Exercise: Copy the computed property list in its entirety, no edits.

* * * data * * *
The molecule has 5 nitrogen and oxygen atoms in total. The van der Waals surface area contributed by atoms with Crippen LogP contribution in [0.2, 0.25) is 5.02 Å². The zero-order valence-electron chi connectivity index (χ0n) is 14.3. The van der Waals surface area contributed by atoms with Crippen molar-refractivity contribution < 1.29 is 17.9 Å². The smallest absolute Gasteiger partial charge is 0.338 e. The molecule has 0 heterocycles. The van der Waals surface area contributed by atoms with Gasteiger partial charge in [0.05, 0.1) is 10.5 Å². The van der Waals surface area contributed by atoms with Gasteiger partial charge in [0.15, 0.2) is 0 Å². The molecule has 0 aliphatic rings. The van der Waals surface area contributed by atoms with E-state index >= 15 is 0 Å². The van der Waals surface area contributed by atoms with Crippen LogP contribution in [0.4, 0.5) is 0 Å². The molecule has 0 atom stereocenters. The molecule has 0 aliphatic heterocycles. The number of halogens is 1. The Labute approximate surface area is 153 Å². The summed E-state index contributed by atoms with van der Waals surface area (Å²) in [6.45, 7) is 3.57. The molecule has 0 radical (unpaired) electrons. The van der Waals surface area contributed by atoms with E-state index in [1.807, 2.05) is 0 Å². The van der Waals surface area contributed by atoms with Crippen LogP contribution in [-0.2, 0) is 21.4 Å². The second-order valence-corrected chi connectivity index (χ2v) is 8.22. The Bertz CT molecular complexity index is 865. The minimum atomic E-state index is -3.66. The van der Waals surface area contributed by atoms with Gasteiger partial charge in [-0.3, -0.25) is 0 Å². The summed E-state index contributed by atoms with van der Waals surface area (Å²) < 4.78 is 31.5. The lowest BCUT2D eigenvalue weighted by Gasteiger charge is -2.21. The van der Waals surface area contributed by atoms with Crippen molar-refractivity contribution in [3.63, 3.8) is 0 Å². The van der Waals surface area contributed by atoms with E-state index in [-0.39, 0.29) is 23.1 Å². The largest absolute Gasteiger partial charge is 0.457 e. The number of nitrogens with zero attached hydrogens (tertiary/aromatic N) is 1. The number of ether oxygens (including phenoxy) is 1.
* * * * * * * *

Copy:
The molecule has 5 nitrogen and oxygen atoms in total. The van der Waals surface area contributed by atoms with Crippen LogP contribution in [0.2, 0.25) is 5.02 Å². The zero-order valence-electron chi connectivity index (χ0n) is 14.3. The van der Waals surface area contributed by atoms with Crippen molar-refractivity contribution < 1.29 is 17.9 Å². The smallest absolute Gasteiger partial charge is 0.338 e. The molecule has 0 heterocycles. The van der Waals surface area contributed by atoms with Gasteiger partial charge in [0.05, 0.1) is 10.5 Å². The van der Waals surface area contributed by atoms with Gasteiger partial charge in [0.15, 0.2) is 0 Å². The molecule has 0 aliphatic rings. The van der Waals surface area contributed by atoms with E-state index >= 15 is 0 Å². The van der Waals surface area contributed by atoms with Crippen LogP contribution in [0.4, 0.5) is 0 Å². The molecule has 0 atom stereocenters. The molecule has 0 aliphatic heterocycles. The number of halogens is 1. The Labute approximate surface area is 153 Å². The summed E-state index contributed by atoms with van der Waals surface area (Å²) in [6.45, 7) is 3.57. The molecule has 0 radical (unpaired) electrons. The van der Waals surface area contributed by atoms with E-state index in [1.807, 2.05) is 0 Å². The van der Waals surface area contributed by atoms with Crippen LogP contribution in [-0.2, 0) is 21.4 Å². The second-order valence-corrected chi connectivity index (χ2v) is 8.22. The Bertz CT molecular complexity index is 865. The minimum atomic E-state index is -3.66. The van der Waals surface area contributed by atoms with Gasteiger partial charge in [-0.3, -0.25) is 0 Å². The summed E-state index contributed by atoms with van der Waals surface area (Å²) < 4.78 is 31.5. The lowest BCUT2D eigenvalue weighted by Gasteiger charge is -2.21. The van der Waals surface area contributed by atoms with Crippen molar-refractivity contribution in [3.63, 3.8) is 0 Å². The van der Waals surface area contributed by atoms with E-state index in [-0.39, 0.29) is 23.1 Å². The largest absolute Gasteiger partial charge is 0.457 e. The number of nitrogens with zero attached hydrogens (tertiary/aromatic N) is 1. The number of ether oxygens (including phenoxy) is 1.